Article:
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Jakarta Post

A decade without silver screen

  • Mifta Sugesty and Windu W. Jusuf

    The Jakarta Post

Banda Aceh   /   Sun, August 24, 2014   /  10:31 am
A decade without silver screen

Around 2009, Raisa Kamila and Ferry Gelluny were teenagers traveling all the way from Aceh capital Banda Aceh to Medan in North Sumatra just to see the latest films. It was, and still is, a 12-hour drive by car.

On Dec. 26, 2004, a quake-triggered tsunami put an end to once-established film culture in the town.

The apocalyptic film The Day After Tomorrow, the last film screened at Banda Aceh'€™s Gajah Theater, coincided with the disaster, Raisa recalls.

'€œIt was just two weeks prior to the quake,'€ said Raisa, now a student in Yogyakarta. '€œThey sold tickets for Rp 7,500 or so '€” way cheaper than spending hundreds of thousand rupiah or even a million to see a film in Medan, which we practically had to do after the tsunami.'€

Post-tsunami reconstruction, the Helsinki peace accords, implementation of regional autonomy and sharia law have since reshaped Aceh over the last decade.

It'€™s common to speak of cinema as part of collective memories, taking individual films and recalling shared experiences of going to old movie theaters.

In Aceh, such talk leads to politically-charged topics, such as whether films are too sexy '€” and about sharia law, rants against the authorities which undermine public space and of the province'€™s decades-long separatist insurgency.

Today, it'€™s hard to find posters, remains of movie theaters tickets or old (tempo doeloe) pictures of movie theaters in Banda Aceh. This loss of memory goes hand in hand with moral and religious arguments against movie theaters.

'€œRight after the tsunami, everybody spoke of repentance, as if we Acehnese were lost, sinful Muslims deserving a deadly punishment,'€ said Oryza Keumala, a student activist who frequents Tikar Pandan, an alternative cultural center.

'€œThrough this talk of repenance, sharia stepped right up to your door and then no movie theaters, no public space where men and women used to normally see each other, even so far as they once proposed to separate women students from their male compatriots.'€

Efforts to reopen movie theaters have been met with challenges from religious groups, such as the MPU, a local ulema council; and local authorities, who feel that movie theaters are opposed to the spirit of sharia which stipulates that men and women should not sit side by side.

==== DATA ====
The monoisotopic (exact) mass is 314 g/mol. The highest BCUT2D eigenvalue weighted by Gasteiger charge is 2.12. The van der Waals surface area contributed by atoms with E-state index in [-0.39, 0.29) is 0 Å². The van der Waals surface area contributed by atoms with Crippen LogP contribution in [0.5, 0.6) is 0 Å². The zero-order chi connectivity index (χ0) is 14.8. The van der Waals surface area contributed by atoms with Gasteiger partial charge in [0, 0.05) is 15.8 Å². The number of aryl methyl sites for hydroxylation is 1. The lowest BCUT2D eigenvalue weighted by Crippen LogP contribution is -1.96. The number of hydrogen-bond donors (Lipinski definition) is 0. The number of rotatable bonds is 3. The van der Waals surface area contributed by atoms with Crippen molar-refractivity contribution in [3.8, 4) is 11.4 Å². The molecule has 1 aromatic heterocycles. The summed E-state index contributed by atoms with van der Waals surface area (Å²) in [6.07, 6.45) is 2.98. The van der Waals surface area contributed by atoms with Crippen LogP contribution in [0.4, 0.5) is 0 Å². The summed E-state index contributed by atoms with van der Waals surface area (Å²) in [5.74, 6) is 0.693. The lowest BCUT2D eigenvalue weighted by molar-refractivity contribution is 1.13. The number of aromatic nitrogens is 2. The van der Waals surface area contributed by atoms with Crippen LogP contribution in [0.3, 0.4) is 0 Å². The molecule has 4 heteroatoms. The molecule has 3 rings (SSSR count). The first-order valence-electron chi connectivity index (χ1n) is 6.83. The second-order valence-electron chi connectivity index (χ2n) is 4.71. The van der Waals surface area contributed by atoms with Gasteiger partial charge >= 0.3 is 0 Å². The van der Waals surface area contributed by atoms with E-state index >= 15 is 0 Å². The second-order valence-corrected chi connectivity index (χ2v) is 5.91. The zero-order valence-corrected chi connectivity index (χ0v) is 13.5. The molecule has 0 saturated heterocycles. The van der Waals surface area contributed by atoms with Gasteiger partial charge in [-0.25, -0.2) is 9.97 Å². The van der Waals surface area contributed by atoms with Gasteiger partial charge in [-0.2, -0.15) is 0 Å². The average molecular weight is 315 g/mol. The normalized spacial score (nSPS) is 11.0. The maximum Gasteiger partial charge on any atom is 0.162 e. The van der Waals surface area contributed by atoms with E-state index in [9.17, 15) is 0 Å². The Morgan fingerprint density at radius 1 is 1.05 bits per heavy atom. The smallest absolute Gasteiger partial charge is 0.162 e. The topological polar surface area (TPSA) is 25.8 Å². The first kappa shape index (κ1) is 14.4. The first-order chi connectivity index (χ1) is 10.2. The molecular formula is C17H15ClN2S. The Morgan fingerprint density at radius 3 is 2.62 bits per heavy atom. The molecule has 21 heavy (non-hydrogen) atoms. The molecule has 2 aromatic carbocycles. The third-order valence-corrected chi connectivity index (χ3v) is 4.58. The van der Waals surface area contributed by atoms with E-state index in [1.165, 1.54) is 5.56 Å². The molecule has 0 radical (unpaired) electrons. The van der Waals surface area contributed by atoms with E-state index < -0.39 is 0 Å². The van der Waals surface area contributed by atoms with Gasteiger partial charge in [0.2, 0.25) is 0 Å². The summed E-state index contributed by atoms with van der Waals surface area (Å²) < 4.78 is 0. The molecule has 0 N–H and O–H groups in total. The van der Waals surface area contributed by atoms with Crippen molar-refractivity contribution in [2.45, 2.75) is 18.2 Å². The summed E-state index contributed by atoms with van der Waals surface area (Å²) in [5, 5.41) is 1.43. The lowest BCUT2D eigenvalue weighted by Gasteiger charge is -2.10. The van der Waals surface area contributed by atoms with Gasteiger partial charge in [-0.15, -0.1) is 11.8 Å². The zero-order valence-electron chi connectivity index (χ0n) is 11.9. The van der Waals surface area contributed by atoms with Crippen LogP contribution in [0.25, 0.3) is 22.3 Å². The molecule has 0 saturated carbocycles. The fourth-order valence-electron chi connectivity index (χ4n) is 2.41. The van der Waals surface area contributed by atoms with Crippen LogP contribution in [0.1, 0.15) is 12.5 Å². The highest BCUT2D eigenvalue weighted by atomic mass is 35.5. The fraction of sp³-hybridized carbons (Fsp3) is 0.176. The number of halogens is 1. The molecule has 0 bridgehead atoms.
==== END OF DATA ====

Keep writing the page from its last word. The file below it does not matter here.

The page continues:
However, what is foreign to Aceh is not movie theaters; instead, its their absence, Ferry says. '€œMovie theaters had been around in Aceh since the colonial era. Between the 1920s and 1940s, there were two movie theaters in Banda Aceh alone: the Rex Bioscope and the Deli Bioscope,'€ he said, referring to the Indonesian word for movie theaters.

'€œThe Deli Bioscope was later renamed the Garuda Theater and became famous since (first president) Sukarno delivered a speech there during a visit to Aceh. The Rex has now been turned into a foodcourt. Nobody said [the theaters] were opposed to religious values.'€

There'€™s a desire to watch films in Aceh. Pirated DVDs are selling, such as in one well-known three-story store in Peunayong that sells an exhaustive catalog of films from Hollywood, India and virtually every festival in Asia and Europe.

Episentrum Uleekareng, a small studio run by Tikar Pandan, has organized several film festivals '€” including an Arab film festival and the Europe on Screen festival '€” and is encouraging filmmakers outside Aceh to come and screen their work.

In 2010, Rahmad Hasan Basri, a local standup comedian and film buff fond of public theater, released an online survey asking whether or not the Acehnese need movie theaters.

The survey went viral and became a hot topic among local netizens, who overwhelmingly answered yes.

Last year, Fauzan Febriansyah, a young politician, launched an online petition, asking the MPU to support the government to give permission to reopen movie theaters. There has been no further response.

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